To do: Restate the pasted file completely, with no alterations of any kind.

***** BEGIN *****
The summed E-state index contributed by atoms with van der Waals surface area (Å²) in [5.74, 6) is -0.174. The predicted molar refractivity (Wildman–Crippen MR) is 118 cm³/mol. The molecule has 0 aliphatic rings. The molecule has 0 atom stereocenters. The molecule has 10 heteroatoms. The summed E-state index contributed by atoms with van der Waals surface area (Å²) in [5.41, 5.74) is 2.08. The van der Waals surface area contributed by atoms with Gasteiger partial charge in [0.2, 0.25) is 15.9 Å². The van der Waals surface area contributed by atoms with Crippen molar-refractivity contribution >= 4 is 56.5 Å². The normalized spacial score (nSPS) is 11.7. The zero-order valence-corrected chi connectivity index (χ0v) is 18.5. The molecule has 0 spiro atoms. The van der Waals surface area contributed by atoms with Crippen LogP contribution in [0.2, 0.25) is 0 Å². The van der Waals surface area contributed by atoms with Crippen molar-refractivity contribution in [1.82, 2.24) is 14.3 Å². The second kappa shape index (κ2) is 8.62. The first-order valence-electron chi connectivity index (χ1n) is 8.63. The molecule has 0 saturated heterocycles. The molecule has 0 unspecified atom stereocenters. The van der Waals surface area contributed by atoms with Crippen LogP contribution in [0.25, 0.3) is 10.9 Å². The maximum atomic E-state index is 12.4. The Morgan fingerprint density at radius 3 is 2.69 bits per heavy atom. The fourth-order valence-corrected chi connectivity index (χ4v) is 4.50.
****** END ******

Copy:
The summed E-state index contributed by atoms with van der Waals surface area (Å²) in [5.74, 6) is -0.174. The predicted molar refractivity (Wildman–Crippen MR) is 118 cm³/mol. The molecule has 0 aliphatic rings. The molecule has 0 atom stereocenters. The molecule has 10 heteroatoms. The summed E-state index contributed by atoms with van der Waals surface area (Å²) in [5.41, 5.74) is 2.08. The van der Waals surface area contributed by atoms with Gasteiger partial charge in [0.2, 0.25) is 15.9 Å². The van der Waals surface area contributed by atoms with Crippen molar-refractivity contribution >= 4 is 56.5 Å². The normalized spacial score (nSPS) is 11.7. The zero-order valence-corrected chi connectivity index (χ0v) is 18.5. The molecule has 0 spiro atoms. The van der Waals surface area contributed by atoms with Crippen LogP contribution in [0.2, 0.25) is 0 Å². The van der Waals surface area contributed by atoms with Crippen molar-refractivity contribution in [1.82, 2.24) is 14.3 Å². The second kappa shape index (κ2) is 8.62. The first-order valence-electron chi connectivity index (χ1n) is 8.63. The molecule has 0 saturated heterocycles. The molecule has 0 unspecified atom stereocenters. The van der Waals surface area contributed by atoms with Crippen LogP contribution in [0.25, 0.3) is 10.9 Å². The maximum atomic E-state index is 12.4. The Morgan fingerprint density at radius 3 is 2.69 bits per heavy atom. The fourth-order valence-corrected chi connectivity index (χ4v) is 4.50.